ALBANY, N.Y. July 27, 2010 -- New York State United Teachers today said that New York is a finalist in Round 2 of the Race to the Top competition because it submitted a competitive application that focused on real, meaningful reform.
"While this puts New York a step closer to achieving a Race to the Top grant, we're going to await the final list of successful states expected to be announced in September before strategizing our role in implementation," said NYSUT President Richard C. Iannuzzi. "Still, it's encouraging that the U.S. Education Department recognized that teachers unions and other key stakeholders came together in New York to enhance learning opportunities for all students."
New York's new law to improve how teachers are trained and evaluated will likely be critical to how New York fares in September, Iannuzzi said.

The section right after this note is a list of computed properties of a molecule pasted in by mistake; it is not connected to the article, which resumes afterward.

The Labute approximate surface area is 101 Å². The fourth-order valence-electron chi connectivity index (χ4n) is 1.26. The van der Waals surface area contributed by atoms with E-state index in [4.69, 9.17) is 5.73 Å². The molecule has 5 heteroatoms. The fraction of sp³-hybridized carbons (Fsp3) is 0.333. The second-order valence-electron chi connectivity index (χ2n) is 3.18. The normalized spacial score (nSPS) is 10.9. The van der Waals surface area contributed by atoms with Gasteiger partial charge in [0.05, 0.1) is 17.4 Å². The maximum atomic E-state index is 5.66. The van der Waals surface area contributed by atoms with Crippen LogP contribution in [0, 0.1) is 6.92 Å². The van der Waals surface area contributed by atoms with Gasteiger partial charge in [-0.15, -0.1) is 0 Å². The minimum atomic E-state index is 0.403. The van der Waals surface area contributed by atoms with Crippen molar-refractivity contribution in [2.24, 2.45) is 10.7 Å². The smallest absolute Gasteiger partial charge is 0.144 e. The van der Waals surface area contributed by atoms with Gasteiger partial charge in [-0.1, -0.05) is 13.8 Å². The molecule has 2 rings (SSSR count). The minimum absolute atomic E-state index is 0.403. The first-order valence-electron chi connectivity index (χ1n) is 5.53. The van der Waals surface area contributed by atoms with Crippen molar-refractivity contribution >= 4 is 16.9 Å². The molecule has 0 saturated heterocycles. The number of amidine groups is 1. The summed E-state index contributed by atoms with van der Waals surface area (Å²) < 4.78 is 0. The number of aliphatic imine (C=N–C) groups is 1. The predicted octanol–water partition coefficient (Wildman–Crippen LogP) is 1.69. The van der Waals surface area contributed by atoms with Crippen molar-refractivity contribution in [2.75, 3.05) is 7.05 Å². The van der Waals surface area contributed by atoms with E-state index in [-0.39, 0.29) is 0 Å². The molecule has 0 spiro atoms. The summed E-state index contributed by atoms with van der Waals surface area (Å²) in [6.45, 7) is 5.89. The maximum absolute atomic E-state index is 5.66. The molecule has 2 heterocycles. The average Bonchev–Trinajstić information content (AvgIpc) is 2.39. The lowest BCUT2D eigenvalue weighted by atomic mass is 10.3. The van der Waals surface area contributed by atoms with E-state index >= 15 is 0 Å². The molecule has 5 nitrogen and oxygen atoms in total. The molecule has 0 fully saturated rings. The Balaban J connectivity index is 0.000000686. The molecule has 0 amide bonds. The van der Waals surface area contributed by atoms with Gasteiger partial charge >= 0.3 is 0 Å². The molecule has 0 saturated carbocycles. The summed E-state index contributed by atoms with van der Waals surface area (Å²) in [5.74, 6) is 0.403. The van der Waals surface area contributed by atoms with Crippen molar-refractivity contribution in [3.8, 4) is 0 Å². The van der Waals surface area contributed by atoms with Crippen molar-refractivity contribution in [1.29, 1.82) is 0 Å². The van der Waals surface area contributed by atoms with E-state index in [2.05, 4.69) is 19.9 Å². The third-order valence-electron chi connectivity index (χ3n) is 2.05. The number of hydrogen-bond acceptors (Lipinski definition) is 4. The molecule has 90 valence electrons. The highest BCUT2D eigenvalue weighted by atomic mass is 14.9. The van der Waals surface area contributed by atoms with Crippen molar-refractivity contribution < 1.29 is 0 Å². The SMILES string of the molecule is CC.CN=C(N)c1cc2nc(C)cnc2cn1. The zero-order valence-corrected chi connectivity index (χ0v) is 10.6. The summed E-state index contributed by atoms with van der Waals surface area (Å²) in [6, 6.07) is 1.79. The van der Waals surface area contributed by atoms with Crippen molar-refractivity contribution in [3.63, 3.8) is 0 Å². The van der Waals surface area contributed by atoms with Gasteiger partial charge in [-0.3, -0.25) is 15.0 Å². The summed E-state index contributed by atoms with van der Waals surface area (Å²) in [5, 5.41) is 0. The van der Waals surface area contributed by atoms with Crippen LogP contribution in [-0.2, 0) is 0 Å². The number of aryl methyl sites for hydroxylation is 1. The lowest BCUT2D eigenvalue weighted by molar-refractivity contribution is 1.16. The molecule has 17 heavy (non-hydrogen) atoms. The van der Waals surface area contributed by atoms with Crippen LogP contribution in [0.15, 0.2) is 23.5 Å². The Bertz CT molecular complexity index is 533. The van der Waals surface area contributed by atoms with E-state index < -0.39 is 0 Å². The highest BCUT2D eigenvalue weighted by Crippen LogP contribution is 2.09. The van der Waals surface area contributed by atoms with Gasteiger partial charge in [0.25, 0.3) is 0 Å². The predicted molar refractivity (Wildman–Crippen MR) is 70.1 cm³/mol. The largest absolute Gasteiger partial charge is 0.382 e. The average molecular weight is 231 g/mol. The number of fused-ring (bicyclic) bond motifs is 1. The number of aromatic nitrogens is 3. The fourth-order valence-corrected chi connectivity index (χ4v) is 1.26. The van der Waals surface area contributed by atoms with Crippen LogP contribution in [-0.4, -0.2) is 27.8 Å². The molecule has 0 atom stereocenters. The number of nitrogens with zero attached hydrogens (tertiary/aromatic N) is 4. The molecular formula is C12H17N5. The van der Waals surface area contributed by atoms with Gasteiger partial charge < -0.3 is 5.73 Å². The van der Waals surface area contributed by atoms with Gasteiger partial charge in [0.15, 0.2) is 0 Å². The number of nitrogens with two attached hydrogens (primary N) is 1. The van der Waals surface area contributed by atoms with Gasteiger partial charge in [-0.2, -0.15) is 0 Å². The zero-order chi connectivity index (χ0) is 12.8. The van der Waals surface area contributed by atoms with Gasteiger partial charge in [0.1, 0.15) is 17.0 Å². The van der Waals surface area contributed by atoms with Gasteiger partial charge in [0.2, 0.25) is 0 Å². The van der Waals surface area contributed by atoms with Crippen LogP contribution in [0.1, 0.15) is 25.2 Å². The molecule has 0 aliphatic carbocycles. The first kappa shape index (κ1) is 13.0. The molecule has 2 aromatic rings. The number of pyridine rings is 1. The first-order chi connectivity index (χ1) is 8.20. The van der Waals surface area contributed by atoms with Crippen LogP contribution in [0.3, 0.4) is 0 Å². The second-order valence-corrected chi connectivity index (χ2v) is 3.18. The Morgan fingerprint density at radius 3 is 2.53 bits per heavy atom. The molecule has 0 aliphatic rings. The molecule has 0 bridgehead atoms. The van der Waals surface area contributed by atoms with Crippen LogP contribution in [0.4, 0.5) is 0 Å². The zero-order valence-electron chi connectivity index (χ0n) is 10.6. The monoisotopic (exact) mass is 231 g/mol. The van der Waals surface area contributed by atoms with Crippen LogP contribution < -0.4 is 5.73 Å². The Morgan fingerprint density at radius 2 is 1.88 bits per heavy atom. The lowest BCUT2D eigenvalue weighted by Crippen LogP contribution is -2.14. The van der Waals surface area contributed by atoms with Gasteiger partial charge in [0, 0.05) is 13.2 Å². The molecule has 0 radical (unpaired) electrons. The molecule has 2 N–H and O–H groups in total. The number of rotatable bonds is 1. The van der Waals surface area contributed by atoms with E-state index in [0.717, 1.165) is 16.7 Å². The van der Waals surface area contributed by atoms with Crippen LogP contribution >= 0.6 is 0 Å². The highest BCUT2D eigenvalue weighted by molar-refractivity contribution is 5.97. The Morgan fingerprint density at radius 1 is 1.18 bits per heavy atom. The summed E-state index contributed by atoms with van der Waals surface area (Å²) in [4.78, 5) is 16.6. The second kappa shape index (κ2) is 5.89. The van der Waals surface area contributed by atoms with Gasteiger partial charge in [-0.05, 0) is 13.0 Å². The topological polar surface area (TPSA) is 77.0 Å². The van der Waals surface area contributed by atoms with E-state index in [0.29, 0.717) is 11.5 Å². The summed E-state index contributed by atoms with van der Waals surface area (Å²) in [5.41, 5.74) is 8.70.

"The new law places a renewed emphasis on teacher preparation, mentoring and on-going professional development. The collaborative support for teachers and the idea that practitioners can have a role in controlling their own profession and in defining excellence shows that New York is serious about improving teacher effectiveness, not just scoring points in Race to the Top," Iannuzzi said.
He added, "Test scores can and do have a place in measuring teacher effectiveness, but New York's new law goes further. New York acknowledges that there is far more to effective teaching than just student test scores, and has put in place a comprehensive system to improve teacher effectiveness and support teacher and student growth."
Iannuzzi went on to say, "It would appear that those responsible for selecting RTTT finalists understood and valued this approach."
The Wall Street Journal reports that "thirty-five states and the District of Columbia applied for part of the $3.4 billion available under the Race to the Top competition. The finalists are Arizona, California, Colorado, the District of Columbia, Florida, Georgia, Hawaii, Illinois, Kentucky, Louisiana, Maryland, Massachusetts, New Jersey, New York, North Carolina, Ohio, Pennsylvania, Rhode Island and South Carolina."